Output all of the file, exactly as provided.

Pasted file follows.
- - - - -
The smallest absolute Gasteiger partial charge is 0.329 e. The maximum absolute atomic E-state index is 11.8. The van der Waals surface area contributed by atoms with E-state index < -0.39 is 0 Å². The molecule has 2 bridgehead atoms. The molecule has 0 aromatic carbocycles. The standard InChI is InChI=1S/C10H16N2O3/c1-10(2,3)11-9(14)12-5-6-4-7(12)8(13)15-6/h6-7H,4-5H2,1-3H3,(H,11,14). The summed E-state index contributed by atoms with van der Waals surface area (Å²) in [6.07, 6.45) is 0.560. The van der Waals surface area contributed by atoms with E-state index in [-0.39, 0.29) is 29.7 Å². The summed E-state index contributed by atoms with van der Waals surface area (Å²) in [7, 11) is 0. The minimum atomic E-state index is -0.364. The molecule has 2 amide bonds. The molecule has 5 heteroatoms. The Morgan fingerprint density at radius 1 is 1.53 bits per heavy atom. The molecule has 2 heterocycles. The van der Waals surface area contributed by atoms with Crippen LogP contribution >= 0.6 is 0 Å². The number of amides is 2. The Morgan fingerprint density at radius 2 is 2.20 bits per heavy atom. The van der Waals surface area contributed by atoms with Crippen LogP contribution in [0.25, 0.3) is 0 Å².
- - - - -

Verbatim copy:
The smallest absolute Gasteiger partial charge is 0.329 e. The maximum absolute atomic E-state index is 11.8. The van der Waals surface area contributed by atoms with E-state index < -0.39 is 0 Å². The molecule has 2 bridgehead atoms. The molecule has 0 aromatic carbocycles. The standard InChI is InChI=1S/C10H16N2O3/c1-10(2,3)11-9(14)12-5-6-4-7(12)8(13)15-6/h6-7H,4-5H2,1-3H3,(H,11,14). The summed E-state index contributed by atoms with van der Waals surface area (Å²) in [6.07, 6.45) is 0.560. The van der Waals surface area contributed by atoms with E-state index in [-0.39, 0.29) is 29.7 Å². The summed E-state index contributed by atoms with van der Waals surface area (Å²) in [7, 11) is 0. The minimum atomic E-state index is -0.364. The molecule has 2 amide bonds. The molecule has 5 heteroatoms. The Morgan fingerprint density at radius 1 is 1.53 bits per heavy atom. The molecule has 2 heterocycles. The van der Waals surface area contributed by atoms with Crippen LogP contribution >= 0.6 is 0 Å². The number of amides is 2. The Morgan fingerprint density at radius 2 is 2.20 bits per heavy atom. The van der Waals surface area contributed by atoms with Crippen LogP contribution in [0.25, 0.3) is 0 Å².